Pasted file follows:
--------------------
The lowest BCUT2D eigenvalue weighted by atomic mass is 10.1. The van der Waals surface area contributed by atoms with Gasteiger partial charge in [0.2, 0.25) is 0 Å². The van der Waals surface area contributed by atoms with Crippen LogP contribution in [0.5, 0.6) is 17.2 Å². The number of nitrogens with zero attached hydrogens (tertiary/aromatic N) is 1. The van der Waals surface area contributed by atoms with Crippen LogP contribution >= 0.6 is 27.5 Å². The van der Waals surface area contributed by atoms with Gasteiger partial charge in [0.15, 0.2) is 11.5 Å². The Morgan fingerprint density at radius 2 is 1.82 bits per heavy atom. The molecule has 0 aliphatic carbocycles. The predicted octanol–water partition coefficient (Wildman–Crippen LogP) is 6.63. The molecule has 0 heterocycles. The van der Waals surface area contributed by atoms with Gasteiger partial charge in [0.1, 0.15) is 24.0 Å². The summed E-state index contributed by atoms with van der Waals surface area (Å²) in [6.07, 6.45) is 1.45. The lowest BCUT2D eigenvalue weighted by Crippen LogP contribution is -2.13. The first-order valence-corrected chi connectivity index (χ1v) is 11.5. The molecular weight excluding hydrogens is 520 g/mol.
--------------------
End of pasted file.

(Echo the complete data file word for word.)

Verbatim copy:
The lowest BCUT2D eigenvalue weighted by atomic mass is 10.1. The van der Waals surface area contributed by atoms with Gasteiger partial charge in [0.2, 0.25) is 0 Å². The van der Waals surface area contributed by atoms with Crippen LogP contribution in [0.5, 0.6) is 17.2 Å². The number of nitrogens with zero attached hydrogens (tertiary/aromatic N) is 1. The van der Waals surface area contributed by atoms with Crippen LogP contribution >= 0.6 is 27.5 Å². The van der Waals surface area contributed by atoms with Gasteiger partial charge in [0.15, 0.2) is 11.5 Å². The Morgan fingerprint density at radius 2 is 1.82 bits per heavy atom. The molecule has 0 aliphatic carbocycles. The predicted octanol–water partition coefficient (Wildman–Crippen LogP) is 6.63. The molecule has 0 heterocycles. The van der Waals surface area contributed by atoms with Gasteiger partial charge in [0.1, 0.15) is 24.0 Å². The summed E-state index contributed by atoms with van der Waals surface area (Å²) in [6.07, 6.45) is 1.45. The lowest BCUT2D eigenvalue weighted by Crippen LogP contribution is -2.13. The first-order valence-corrected chi connectivity index (χ1v) is 11.5. The molecular weight excluding hydrogens is 520 g/mol.